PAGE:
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Hezbollah Planning its Next War, Israel Preparing

Hezbollah, terrorist, terrorism, Islam, Muslim, radicalism

JERUSALEM, Israel - Recent reports show Hezbollah is preparing for its next war against Israel.

A newly released analysis by Stratfor says Hezbollah plans "to expand and solidify" its future presence in Syria as it continues preparing for a future confrontation with Israel.

Since a U.N.-imposed ceasefire ended the Second Lebanon War in the summer of 2006, Israel has closely monitored Hezbollah's activities, especially south of the Litani River. U.N. Resolution 1701 forbids its expansion there, but that has never been the reality on the ground.

Like many of its terror counterparts, Hezbollah built underground bunkers and weapons warehouses inside residential areas in southern Lebanon.

It also restocked its missile cache after firing some 4,000 rockets on northern Israel nearly a decade ago. Reports at the time indicated the U.N. peacekeeping forces did little to interfere with Hezbollah's activities in southern Lebanon.

Years before Syria's civil war began, the Assad regime helped transport Iranian missiles and other weaponry to Hezbollah. Later, the Lebanese-based Iranian proxy dispatched its fighters to bolster President Bashar al-Assad's troops.

According to the Stratfor report, Hezbollah is building a military base near the Syrian town of Qusair where it's stockpiling weapons, ostensibly for defense should the Assad regime fall. Some say Hezbollah is building tunnels into Lebanon from there.

However as the now-six-year-long war winds up, Hezbollah plans to keep a few thousand troops on the ground in Syria, in part to provide easy access for its mentor, Iran. Senior Islamic Revolutionary Guard Corps officers are said to inspect the facility regularly, which in the future may house long-range missiles that can hit any of Israel's major population centers.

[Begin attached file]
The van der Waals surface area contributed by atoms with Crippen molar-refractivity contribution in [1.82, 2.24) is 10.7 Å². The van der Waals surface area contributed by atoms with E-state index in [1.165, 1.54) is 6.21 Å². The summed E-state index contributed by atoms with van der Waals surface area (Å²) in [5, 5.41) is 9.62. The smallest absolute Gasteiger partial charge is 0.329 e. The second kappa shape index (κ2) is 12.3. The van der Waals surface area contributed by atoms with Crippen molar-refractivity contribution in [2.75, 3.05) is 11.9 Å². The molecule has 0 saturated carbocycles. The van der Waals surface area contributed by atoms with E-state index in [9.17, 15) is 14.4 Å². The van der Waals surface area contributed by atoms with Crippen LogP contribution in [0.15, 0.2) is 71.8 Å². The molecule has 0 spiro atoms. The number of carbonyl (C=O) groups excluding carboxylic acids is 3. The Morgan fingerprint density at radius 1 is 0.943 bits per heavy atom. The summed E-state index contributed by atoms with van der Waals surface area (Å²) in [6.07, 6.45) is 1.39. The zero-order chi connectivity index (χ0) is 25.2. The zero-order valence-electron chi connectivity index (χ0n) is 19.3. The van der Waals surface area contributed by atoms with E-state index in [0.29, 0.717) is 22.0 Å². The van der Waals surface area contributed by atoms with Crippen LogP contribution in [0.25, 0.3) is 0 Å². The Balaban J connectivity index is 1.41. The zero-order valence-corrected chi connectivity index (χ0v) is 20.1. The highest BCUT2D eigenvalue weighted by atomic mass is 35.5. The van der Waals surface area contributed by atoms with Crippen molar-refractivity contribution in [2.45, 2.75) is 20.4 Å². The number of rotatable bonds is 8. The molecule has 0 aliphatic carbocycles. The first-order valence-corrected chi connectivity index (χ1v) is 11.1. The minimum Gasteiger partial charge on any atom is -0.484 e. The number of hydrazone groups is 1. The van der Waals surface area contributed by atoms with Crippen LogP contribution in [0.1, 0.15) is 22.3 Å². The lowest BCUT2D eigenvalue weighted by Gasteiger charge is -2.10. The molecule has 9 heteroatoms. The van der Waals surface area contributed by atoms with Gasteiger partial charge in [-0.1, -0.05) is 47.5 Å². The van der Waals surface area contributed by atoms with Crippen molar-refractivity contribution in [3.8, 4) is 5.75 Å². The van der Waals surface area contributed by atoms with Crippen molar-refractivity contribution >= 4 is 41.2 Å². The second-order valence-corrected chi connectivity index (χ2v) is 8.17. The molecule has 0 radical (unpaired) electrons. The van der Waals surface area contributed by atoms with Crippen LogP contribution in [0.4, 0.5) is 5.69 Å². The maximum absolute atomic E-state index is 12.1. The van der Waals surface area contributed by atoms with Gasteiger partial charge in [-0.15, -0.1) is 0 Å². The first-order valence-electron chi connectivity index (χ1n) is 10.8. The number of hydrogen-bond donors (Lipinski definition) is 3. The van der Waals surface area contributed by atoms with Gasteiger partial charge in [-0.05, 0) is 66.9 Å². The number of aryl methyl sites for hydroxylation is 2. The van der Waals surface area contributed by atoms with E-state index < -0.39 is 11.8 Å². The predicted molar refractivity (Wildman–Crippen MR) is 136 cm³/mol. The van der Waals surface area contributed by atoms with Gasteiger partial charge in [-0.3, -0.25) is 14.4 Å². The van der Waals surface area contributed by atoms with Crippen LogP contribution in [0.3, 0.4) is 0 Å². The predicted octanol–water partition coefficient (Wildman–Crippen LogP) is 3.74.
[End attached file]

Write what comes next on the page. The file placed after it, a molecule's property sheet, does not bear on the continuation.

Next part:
In the past, Israeli pilots have taken out missile convoys traveling to the Lebanese border through Syria. Israel rarely owns up to the targeted strikes.

Meanwhile, Brig.-Gen. Zvika Haimovich, commander of the IAF's Aerial Defense Division, told the Jerusalem Post the Iron Dome anti-missile battery has been greatly enhanced since its introduction five years ago.

"As someone who knows Iron Dome from its first day, I can say this system has matured and improved in its ability over the past five years," Haimovich told the Post. "Other than the name, everything is completely different. It has very much improved its effective capabilities."

Integrating the Iron Dome with its other air defense systems -- including the Arrow-2, Arrow-3, the Patriot missiles, and David's Sling slated to become operational this year -- has also improved, he said.

The U.S.-led Iranian nuclear deal, with its billions in sanctions relief, very much factors into the mix.

"After the nuclear agreement, I can see how this is influencing Iran. I see Iran giving much more support to terrorist organizations in the form of money and technological and technical assistance, in anything you can imagine Iran is conducting missile tests and provides close assistance to Hezbollah and Hamas," he explained.

"This is a race, between us and our adversaries. I was always taught it's better to be ahead of the other side. We are developing systems, technologies and doctrines to maximize our capabilities," he said.

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